Due to social distancing efforts, we are all spending much more time at home these days than usual.  For people that suffer from allergies, this means increased exposure to allergens that exist in your home.  Many people are aware of outdoor allergens like pollen and mold, but many more can exist inside your own home, and make symptoms miserable for you.  If you are experiencing symptoms like regular sneezing, a runny or stuffy nose, itchy eyes, or shortness of breath, you may very well have a pesky allergen in your home that you need to remove.

What Are Indoor Allergens?

Common indoor allergens include dust mites, pet dander and mold. Unfortunately even if you are a clean freak, you might be making the situation worse for yourself.  Symptoms often worsen for people immediately following cleaning such as dusting sweeping or vacuuming. Why? The process of these cleanings will stir up dust particles, making them much easier to inhale and trigger symptoms.

So What Can You Do?

Fortunately there are several steps you can take to limit your exposure to these indoor allergens. Here are a few of our suggestions based on rooms in your home:


Your bedroom is the most important place to be allergen-free – a majority of people spend between 6 to 12 hours in their bedroom sleeping.  If you have pets, you may want to consider keeping them off of your bed, and even out of the room altogether. Besides cleaning your room frequently, there are areas to pay special attention to.

All bedding, pillows, mattresses and box springs, should be encased in dust-mite-proof covers.  Wash your sheets and pillow cases frequently in hot water to adequately clean them. If you have wool or feather bedding, replace them with synthetic material bedding instead.  It’s best to remove all carpeting if possible and use hardwood or linoleum floors with washable area rugs. If this isn’t an option, be sure to vacuum with a high-efficiency particulate air filter weekly. All curtains and blinds should be washed as much as possible.

Living Room

The living room is where most people spend a majority of their time at home outside of the bedroom. As with the bedroom, try to use hardwood flooring with rugs instead of carpeting. For furniture, consider replacing upholstered sofas and chairs with furniture made by plastic, leather or wood.  Be sure to clean your windows of mold and condensation, and use double-paned windows if you live in an area with a cold climate. Finally, if you have a fireplace, avoid burning wood in a fireplace or stove because the smoke and gasses they create can worsen your respiratory allergies. Use a natural gas fireplace instead, as they don’t cause allergy issues.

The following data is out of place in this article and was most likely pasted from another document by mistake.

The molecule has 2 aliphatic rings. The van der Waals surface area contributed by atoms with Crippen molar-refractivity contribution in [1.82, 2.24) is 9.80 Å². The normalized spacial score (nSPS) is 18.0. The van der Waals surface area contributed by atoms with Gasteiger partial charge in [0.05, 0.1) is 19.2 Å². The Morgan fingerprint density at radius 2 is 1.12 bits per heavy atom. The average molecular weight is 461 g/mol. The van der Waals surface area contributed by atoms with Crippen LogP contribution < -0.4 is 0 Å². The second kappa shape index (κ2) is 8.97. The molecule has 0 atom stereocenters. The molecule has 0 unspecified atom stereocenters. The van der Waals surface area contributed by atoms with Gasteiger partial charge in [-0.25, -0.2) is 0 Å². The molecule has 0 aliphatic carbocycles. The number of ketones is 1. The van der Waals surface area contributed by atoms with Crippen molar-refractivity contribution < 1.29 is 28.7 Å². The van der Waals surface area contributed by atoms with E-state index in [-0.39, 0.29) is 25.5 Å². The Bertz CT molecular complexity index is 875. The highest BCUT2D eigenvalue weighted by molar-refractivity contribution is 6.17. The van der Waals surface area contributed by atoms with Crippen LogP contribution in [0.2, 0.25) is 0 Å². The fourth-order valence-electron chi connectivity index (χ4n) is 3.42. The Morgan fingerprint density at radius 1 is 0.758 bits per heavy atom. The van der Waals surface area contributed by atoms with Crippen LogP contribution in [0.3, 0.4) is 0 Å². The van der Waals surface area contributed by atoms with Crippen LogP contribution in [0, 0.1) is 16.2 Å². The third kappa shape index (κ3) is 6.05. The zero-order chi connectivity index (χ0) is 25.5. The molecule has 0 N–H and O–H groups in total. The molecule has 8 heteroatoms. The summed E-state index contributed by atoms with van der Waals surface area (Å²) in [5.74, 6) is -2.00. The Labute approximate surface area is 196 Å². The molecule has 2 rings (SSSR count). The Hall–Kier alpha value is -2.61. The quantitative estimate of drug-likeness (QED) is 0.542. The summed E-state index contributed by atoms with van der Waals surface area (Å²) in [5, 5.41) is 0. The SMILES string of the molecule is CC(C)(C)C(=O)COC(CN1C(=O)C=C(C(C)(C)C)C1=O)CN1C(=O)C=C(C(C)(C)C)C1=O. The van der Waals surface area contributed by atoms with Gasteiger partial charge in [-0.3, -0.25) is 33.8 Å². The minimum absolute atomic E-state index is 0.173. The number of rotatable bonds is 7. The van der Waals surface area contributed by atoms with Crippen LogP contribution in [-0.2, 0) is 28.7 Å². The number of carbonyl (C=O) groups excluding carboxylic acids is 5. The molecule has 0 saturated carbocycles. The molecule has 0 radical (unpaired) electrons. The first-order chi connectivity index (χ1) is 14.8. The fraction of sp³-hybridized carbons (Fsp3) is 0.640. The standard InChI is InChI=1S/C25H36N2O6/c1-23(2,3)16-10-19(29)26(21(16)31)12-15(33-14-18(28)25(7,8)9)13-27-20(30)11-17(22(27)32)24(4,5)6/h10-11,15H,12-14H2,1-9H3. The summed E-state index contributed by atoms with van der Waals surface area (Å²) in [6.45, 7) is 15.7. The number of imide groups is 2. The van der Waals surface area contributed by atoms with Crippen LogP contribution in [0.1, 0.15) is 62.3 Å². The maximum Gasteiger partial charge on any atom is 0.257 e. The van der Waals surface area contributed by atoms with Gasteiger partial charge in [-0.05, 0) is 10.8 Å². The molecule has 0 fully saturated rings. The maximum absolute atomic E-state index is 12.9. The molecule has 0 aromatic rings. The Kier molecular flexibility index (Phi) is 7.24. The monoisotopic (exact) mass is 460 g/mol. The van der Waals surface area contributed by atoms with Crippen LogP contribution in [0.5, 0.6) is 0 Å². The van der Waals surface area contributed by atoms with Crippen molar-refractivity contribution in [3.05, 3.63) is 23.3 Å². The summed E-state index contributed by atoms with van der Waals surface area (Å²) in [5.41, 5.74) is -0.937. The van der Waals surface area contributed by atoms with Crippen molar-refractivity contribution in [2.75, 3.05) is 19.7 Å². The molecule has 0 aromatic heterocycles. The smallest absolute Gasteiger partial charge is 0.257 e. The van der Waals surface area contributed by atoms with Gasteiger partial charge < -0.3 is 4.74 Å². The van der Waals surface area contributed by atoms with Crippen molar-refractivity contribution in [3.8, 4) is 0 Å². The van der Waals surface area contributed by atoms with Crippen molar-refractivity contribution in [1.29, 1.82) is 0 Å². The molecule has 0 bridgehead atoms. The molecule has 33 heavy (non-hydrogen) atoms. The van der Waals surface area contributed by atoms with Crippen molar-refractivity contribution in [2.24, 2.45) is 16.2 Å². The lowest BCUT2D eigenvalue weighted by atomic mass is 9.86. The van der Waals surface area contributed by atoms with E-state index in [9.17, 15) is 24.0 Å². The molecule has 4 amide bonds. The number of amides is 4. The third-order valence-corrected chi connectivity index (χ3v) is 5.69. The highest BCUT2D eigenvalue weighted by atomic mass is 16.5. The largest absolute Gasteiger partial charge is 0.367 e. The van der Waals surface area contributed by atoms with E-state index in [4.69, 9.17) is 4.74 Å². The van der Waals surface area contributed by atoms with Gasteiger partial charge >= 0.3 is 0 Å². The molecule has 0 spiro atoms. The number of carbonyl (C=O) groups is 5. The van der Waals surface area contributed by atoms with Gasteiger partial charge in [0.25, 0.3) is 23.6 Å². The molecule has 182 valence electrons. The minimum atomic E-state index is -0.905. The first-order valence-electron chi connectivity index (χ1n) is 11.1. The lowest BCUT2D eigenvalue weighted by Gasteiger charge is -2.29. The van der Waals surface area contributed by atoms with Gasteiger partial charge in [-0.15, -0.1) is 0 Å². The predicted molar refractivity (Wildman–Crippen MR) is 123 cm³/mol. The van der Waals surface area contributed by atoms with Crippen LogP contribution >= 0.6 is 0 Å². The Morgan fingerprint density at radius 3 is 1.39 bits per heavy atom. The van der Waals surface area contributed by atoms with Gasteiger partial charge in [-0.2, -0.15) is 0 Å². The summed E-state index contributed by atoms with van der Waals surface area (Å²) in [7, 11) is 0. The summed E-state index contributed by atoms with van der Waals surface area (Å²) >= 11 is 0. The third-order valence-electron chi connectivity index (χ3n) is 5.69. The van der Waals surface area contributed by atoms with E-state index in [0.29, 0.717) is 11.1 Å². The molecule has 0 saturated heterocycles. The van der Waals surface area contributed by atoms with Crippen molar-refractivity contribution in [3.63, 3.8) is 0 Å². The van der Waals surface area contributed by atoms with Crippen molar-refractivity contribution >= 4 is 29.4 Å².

Just like the kitchen, mold can easily accumulate in bathrooms due to high-moisture.  Ventilation is key. If you haven’t already, install and use an exhaust fan to expel as much moisture as possible while the bath or shower is being used. Wash rugs and towels as often as possible.  To avoid mold growth, towel-dry the shower or tub after every use. Bleach the tub and sink and faucet frequently to stay ahead of potential mold. It’s important to stay on top of cleaning in your bathroom.


Basements are an easy target for indoor allergens.  Definitely clean carpeting as frequently as you can, and replace with hardwood flooring if possible.  Check for any sources of leaks or water damage from outside sources, and repair when necessary. If you do laundry in the basement, be sure to vent all moisture outside. Many people store unused household items down there – it’s necessary to store them in sealed, plastic storage bins.  Finally, use a dehumidifier to reduce dampness. Most dehumidifiers should be cleaned once a week.

Follow these tips to try and keep your home as allergen-free as possible during these shelter-in-place weeks. For any additional questions, or to schedule an appointment, call our office or book online.